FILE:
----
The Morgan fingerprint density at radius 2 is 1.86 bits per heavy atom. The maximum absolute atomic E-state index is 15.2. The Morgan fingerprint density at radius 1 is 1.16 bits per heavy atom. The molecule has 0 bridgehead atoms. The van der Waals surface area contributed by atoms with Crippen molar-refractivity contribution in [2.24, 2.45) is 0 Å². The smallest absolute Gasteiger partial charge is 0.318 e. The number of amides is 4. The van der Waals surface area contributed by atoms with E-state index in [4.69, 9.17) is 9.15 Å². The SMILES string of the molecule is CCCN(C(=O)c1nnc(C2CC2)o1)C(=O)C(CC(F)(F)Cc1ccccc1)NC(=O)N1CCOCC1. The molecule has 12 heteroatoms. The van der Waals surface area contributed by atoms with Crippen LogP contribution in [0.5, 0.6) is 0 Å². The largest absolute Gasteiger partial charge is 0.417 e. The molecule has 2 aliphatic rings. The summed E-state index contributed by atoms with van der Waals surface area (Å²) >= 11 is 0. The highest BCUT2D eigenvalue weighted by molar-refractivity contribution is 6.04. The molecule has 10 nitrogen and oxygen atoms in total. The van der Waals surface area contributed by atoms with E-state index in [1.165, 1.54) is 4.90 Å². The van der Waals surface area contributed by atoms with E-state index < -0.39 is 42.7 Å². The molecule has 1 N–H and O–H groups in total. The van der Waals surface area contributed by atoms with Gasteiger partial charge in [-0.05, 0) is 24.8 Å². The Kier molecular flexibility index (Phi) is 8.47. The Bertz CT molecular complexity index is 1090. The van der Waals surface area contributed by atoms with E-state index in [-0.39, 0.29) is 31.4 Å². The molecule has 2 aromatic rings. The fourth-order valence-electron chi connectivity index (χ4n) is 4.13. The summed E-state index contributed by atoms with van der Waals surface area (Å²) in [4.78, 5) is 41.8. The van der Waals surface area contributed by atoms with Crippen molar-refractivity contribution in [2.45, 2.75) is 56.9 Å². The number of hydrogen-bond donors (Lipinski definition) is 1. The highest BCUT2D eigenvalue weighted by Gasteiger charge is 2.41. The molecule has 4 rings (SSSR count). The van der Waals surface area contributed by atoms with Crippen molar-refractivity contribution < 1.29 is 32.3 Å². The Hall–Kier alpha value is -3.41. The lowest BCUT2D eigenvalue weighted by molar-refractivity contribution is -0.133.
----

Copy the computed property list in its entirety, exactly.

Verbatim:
The Morgan fingerprint density at radius 2 is 1.86 bits per heavy atom. The maximum absolute atomic E-state index is 15.2. The Morgan fingerprint density at radius 1 is 1.16 bits per heavy atom. The molecule has 0 bridgehead atoms. The van der Waals surface area contributed by atoms with Crippen molar-refractivity contribution in [2.24, 2.45) is 0 Å². The smallest absolute Gasteiger partial charge is 0.318 e. The number of amides is 4. The van der Waals surface area contributed by atoms with E-state index in [4.69, 9.17) is 9.15 Å². The SMILES string of the molecule is CCCN(C(=O)c1nnc(C2CC2)o1)C(=O)C(CC(F)(F)Cc1ccccc1)NC(=O)N1CCOCC1. The molecule has 12 heteroatoms. The van der Waals surface area contributed by atoms with Crippen LogP contribution in [0.5, 0.6) is 0 Å². The largest absolute Gasteiger partial charge is 0.417 e. The molecule has 2 aliphatic rings. The summed E-state index contributed by atoms with van der Waals surface area (Å²) >= 11 is 0. The highest BCUT2D eigenvalue weighted by molar-refractivity contribution is 6.04. The molecule has 10 nitrogen and oxygen atoms in total. The van der Waals surface area contributed by atoms with E-state index in [1.165, 1.54) is 4.90 Å². The van der Waals surface area contributed by atoms with E-state index < -0.39 is 42.7 Å². The molecule has 1 N–H and O–H groups in total. The van der Waals surface area contributed by atoms with Gasteiger partial charge in [-0.05, 0) is 24.8 Å². The Kier molecular flexibility index (Phi) is 8.47. The Bertz CT molecular complexity index is 1090. The van der Waals surface area contributed by atoms with E-state index in [-0.39, 0.29) is 31.4 Å². The molecule has 2 aromatic rings. The fourth-order valence-electron chi connectivity index (χ4n) is 4.13. The summed E-state index contributed by atoms with van der Waals surface area (Å²) in [4.78, 5) is 41.8. The van der Waals surface area contributed by atoms with Crippen molar-refractivity contribution in [2.45, 2.75) is 56.9 Å². The number of hydrogen-bond donors (Lipinski definition) is 1. The highest BCUT2D eigenvalue weighted by Gasteiger charge is 2.41. The molecule has 4 rings (SSSR count). The van der Waals surface area contributed by atoms with Crippen molar-refractivity contribution < 1.29 is 32.3 Å². The Hall–Kier alpha value is -3.41. The lowest BCUT2D eigenvalue weighted by molar-refractivity contribution is -0.133.